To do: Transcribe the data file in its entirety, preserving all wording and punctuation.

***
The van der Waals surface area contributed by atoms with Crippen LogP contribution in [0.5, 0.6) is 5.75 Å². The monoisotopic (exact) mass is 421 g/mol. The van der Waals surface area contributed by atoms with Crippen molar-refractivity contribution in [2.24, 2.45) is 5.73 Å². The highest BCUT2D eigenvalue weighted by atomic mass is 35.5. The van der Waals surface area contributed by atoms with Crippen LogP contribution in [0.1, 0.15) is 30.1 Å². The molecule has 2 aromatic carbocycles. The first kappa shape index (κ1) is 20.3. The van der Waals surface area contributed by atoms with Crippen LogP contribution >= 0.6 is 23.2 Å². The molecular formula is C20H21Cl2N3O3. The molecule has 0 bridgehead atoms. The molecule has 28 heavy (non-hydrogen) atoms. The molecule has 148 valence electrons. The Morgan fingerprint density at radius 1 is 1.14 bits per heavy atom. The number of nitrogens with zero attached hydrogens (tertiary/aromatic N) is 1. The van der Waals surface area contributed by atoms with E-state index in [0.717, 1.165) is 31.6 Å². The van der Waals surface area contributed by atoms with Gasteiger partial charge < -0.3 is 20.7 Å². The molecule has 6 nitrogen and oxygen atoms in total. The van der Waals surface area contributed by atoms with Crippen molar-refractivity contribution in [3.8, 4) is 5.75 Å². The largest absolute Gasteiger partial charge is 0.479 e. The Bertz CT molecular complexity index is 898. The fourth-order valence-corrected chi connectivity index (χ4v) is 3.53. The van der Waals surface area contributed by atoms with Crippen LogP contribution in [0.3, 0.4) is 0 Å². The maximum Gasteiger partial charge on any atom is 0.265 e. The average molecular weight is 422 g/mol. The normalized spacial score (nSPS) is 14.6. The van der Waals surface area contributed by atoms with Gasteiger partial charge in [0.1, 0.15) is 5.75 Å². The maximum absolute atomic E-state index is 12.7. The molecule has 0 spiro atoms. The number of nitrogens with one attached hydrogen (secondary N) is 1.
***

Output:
The van der Waals surface area contributed by atoms with Crippen LogP contribution in [0.5, 0.6) is 5.75 Å². The monoisotopic (exact) mass is 421 g/mol. The van der Waals surface area contributed by atoms with Crippen molar-refractivity contribution in [2.24, 2.45) is 5.73 Å². The highest BCUT2D eigenvalue weighted by atomic mass is 35.5. The van der Waals surface area contributed by atoms with Crippen LogP contribution in [0.1, 0.15) is 30.1 Å². The molecule has 2 aromatic carbocycles. The first kappa shape index (κ1) is 20.3. The van der Waals surface area contributed by atoms with Crippen LogP contribution >= 0.6 is 23.2 Å². The molecular formula is C20H21Cl2N3O3. The molecule has 0 bridgehead atoms. The molecule has 28 heavy (non-hydrogen) atoms. The molecule has 148 valence electrons. The Morgan fingerprint density at radius 1 is 1.14 bits per heavy atom. The number of nitrogens with zero attached hydrogens (tertiary/aromatic N) is 1. The van der Waals surface area contributed by atoms with E-state index in [0.717, 1.165) is 31.6 Å². The van der Waals surface area contributed by atoms with Gasteiger partial charge < -0.3 is 20.7 Å². The molecule has 6 nitrogen and oxygen atoms in total. The van der Waals surface area contributed by atoms with Crippen molar-refractivity contribution in [3.8, 4) is 5.75 Å². The largest absolute Gasteiger partial charge is 0.479 e. The Bertz CT molecular complexity index is 898. The fourth-order valence-corrected chi connectivity index (χ4v) is 3.53. The van der Waals surface area contributed by atoms with Crippen LogP contribution in [0.3, 0.4) is 0 Å². The maximum Gasteiger partial charge on any atom is 0.265 e. The average molecular weight is 422 g/mol. The normalized spacial score (nSPS) is 14.6. The van der Waals surface area contributed by atoms with Gasteiger partial charge in [0.1, 0.15) is 5.75 Å². The maximum absolute atomic E-state index is 12.7. The molecule has 0 spiro atoms. The number of nitrogens with one attached hydrogen (secondary N) is 1.